I have some headlines for those of you who didn’t have the time or hopeful optimism to attend the inaugural AWS re:Inforce conference in Boston last month. You can read the product announcements in a thousand places online, and there are no shortage of play-by-plays, videos, and contemporaneous tweets and LinkedIn updates you can browse. I’d like to tell you the top five takeaways I actually took away from what turned out to be an interesting and focused use of a couple of days in the Bay State.
Headline 1: Security is finally a first-class participant in a new platform
Securing the core AWS infrastructure has been a public focus and ongoing success for the team at AWS. This is understandable, considering early adopter reticence about putting crucial assets in somebody else’s security hands. Beyond this, at re:Inforce, securing the customer side of the shared responsibility model was hammered home in multiple presentations, was an outgrowth of multiple announcements, and was a topic that I talked about with attendees at my presentations and just wandering around. The clarity of AWS messaging about the security that they provide and the security that they don’t provide is arming security and infrastructure teams to plan for security before newly transformed cloud services are dropped as urgent hot security potatoes in their already over-committed laps. Security planning is a part of AWS migration planning in a fundamental and organic way.
Headline 2: A security show can be about improving security not just selling security
There were plenty of vendors at AWS reinforce, and there was certainly plenty of selling going on. The attendees, though, showed up looking for approaches and answers to specific challenges in their migrations or infrastructures. Vendor friends I spoke with talked about the fact that their conversations were not about their companies’ general value prop but were instead focused on how a specific security capability was provided by their solution to fill an existing or projected gap. In my own experience, I learned plenty from the way that attendees described their use of both AWS and the AWS security solutions. The amount of shared information and experience at re:Inforce will be a reason that people come back for the show in Houston next year.
Headline 3: The power of AWS is creating new security challenges
Some attendees talked with me about the challenges that the scalability of AWS is posing. There is a new flood of information from these highly scalable services, and the dynamic nature of the services is weakening the underpinnings of security management. IP addresses, User IDs, monolithic applications, and perimeters have lost their traditional meaning, forcing a reassessment of security monitoring and incident response. These changes are also additive, as most organizations are not moving wholesale to a single cloud-provider, and none I spoke with intend to fully abandon all their on-premise systems. As AWS provides the capability to do more and to do that more even more quickly, there is a looming security crisis for organizations that need to keep up with the increased volume, disparity, and granularity of their security data.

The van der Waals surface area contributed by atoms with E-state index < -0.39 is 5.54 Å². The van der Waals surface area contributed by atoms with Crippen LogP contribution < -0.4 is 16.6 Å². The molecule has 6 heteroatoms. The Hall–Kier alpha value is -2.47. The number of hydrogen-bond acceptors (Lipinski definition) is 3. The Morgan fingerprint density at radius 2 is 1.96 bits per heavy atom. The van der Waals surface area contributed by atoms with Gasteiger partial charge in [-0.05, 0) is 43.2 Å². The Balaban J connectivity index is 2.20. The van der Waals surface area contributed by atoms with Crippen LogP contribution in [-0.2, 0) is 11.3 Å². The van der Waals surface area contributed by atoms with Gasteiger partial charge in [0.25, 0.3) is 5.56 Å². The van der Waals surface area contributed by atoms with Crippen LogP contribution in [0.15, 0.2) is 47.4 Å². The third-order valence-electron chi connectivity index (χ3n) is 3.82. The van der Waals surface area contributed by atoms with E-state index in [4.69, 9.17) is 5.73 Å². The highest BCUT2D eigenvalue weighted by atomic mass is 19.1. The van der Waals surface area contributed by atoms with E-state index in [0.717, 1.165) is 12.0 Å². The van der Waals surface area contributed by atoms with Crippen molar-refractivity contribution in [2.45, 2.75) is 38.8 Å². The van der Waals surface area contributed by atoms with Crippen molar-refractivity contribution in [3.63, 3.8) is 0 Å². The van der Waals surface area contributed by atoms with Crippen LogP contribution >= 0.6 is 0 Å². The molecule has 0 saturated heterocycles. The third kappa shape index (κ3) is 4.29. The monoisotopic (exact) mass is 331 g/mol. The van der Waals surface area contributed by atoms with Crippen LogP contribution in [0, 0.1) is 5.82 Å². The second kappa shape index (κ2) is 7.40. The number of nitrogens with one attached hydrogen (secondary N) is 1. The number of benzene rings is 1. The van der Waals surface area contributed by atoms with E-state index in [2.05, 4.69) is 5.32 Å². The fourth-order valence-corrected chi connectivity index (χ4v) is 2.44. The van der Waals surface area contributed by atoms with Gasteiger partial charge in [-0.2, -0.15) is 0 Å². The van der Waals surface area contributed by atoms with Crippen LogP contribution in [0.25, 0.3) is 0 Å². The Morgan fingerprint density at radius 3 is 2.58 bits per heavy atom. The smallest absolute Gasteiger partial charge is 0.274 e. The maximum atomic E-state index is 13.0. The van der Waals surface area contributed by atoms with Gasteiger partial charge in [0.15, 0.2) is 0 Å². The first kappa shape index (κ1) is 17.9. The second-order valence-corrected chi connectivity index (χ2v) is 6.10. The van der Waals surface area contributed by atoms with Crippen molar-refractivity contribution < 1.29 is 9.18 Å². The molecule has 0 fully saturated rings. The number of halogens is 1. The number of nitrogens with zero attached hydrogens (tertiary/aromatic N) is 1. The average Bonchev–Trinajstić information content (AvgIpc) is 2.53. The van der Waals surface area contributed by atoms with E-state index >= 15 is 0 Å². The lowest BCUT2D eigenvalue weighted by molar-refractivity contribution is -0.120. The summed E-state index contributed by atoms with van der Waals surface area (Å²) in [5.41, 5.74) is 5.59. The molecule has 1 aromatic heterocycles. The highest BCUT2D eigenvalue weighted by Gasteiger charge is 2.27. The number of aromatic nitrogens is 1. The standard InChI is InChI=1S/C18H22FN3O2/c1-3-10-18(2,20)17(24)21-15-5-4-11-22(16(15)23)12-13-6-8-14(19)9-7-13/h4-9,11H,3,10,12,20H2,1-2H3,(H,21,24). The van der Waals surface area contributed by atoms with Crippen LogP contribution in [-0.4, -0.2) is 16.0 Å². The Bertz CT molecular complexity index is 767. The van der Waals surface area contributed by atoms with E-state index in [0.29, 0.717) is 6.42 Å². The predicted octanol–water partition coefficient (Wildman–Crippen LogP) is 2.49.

Headline 4: Everyone is using AWS, but AWS security expertise is scarce
Every person I asked about staffing for AWS security roles gave me the same frown and had similar stories to tell. In a security industry where we know there are hundreds of thousands of open jobs, and where burnout is becoming a more pressing and disabling reality, finding people who understand security and existing security technologies is hard enough. Recruiting players who understand these and who have also taken the time to learn the very different and nuanced field of AWS security is like looking for four-leaf clovers. It isn’t impossible, but it is so hard and costly that I found people at re:Inforce who attended in hopes of learning to become those people. I’ve had a conversation with one engineering director who is being forced to slow-roll his team’s move into serverless application development because they can’t explain to him how they will be able to make those applications secure. AWS continues to expand its list of security capabilities, but they also need to develop some way to create an ecosystem of professionals who will know how to use them.
Headline 5: re:Inforce is looking to build a community
In my conversations with re:Inforce organizers and AWS execs prior to the show, it was obvious that they were planning an event that would increase industry awareness of AWS security capabilities. They were also looking to showcase customer examples of strong security within the new AWS environment and to introduce their broad network of partners who are helping to bridge that AWS security experience gap. The result, from my perspective, was that AWS customers and partners, at different points in their AWS and cloud journeys, spent their time getting to know what was out there. They learned what was hard and what was working, and over the two days of announcements they learned what was coming next. The information sharing and discussions created new relationships and ideas, which was certainly part of the re:Inforce plan.
I think this was a very good use of 48+ hours in my old home state, and I’ll definitely be there next year in Houston.